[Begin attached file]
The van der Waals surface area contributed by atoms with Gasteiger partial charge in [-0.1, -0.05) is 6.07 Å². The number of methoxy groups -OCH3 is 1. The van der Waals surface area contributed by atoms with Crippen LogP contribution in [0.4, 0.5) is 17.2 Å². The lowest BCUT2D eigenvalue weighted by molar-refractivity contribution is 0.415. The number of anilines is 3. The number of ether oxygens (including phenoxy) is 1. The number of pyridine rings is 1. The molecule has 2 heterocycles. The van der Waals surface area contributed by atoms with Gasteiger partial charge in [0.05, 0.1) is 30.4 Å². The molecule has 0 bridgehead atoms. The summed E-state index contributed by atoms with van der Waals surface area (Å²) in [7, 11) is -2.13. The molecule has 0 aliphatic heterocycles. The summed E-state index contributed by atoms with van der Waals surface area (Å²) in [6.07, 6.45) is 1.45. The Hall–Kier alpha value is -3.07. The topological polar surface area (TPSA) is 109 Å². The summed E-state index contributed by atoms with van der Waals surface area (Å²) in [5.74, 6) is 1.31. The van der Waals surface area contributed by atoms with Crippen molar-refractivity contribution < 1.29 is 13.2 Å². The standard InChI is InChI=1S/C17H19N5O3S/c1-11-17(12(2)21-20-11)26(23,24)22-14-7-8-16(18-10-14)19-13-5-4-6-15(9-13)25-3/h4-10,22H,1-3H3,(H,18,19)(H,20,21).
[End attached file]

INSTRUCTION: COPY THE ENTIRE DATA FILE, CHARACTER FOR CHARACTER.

The van der Waals surface area contributed by atoms with Gasteiger partial charge in [-0.1, -0.05) is 6.07 Å². The number of methoxy groups -OCH3 is 1. The van der Waals surface area contributed by atoms with Crippen LogP contribution in [0.4, 0.5) is 17.2 Å². The lowest BCUT2D eigenvalue weighted by molar-refractivity contribution is 0.415. The number of anilines is 3. The number of ether oxygens (including phenoxy) is 1. The number of pyridine rings is 1. The molecule has 2 heterocycles. The van der Waals surface area contributed by atoms with Gasteiger partial charge in [0.05, 0.1) is 30.4 Å². The molecule has 0 bridgehead atoms. The summed E-state index contributed by atoms with van der Waals surface area (Å²) in [7, 11) is -2.13. The molecule has 0 aliphatic heterocycles. The summed E-state index contributed by atoms with van der Waals surface area (Å²) in [6.07, 6.45) is 1.45. The Hall–Kier alpha value is -3.07. The topological polar surface area (TPSA) is 109 Å². The summed E-state index contributed by atoms with van der Waals surface area (Å²) in [5.74, 6) is 1.31. The van der Waals surface area contributed by atoms with Crippen molar-refractivity contribution < 1.29 is 13.2 Å². The standard InChI is InChI=1S/C17H19N5O3S/c1-11-17(12(2)21-20-11)26(23,24)22-14-7-8-16(18-10-14)19-13-5-4-6-15(9-13)25-3/h4-10,22H,1-3H3,(H,18,19)(H,20,21).